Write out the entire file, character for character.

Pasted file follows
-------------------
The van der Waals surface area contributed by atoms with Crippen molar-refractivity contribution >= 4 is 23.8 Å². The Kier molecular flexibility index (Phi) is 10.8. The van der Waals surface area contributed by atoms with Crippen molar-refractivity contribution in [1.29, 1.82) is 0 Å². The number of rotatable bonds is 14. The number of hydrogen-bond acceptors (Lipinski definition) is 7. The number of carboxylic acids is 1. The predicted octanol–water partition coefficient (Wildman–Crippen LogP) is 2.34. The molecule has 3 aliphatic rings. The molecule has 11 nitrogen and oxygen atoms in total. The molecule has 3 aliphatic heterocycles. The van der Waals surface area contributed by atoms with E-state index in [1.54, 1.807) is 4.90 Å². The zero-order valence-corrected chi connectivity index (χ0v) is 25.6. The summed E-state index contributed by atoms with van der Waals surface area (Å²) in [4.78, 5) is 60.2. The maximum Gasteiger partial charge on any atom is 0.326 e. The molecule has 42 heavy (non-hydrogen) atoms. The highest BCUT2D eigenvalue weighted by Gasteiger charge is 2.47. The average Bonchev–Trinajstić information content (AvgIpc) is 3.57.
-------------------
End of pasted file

The van der Waals surface area contributed by atoms with Crippen molar-refractivity contribution >= 4 is 23.8 Å². The Kier molecular flexibility index (Phi) is 10.8. The van der Waals surface area contributed by atoms with Crippen molar-refractivity contribution in [1.29, 1.82) is 0 Å². The number of rotatable bonds is 14. The number of hydrogen-bond acceptors (Lipinski definition) is 7. The number of carboxylic acids is 1. The predicted octanol–water partition coefficient (Wildman–Crippen LogP) is 2.34. The molecule has 3 aliphatic rings. The molecule has 11 nitrogen and oxygen atoms in total. The molecule has 3 aliphatic heterocycles. The van der Waals surface area contributed by atoms with E-state index in [1.54, 1.807) is 4.90 Å². The zero-order valence-corrected chi connectivity index (χ0v) is 25.6. The summed E-state index contributed by atoms with van der Waals surface area (Å²) in [4.78, 5) is 60.2. The maximum Gasteiger partial charge on any atom is 0.326 e. The molecule has 42 heavy (non-hydrogen) atoms. The highest BCUT2D eigenvalue weighted by Gasteiger charge is 2.47. The average Bonchev–Trinajstić information content (AvgIpc) is 3.57.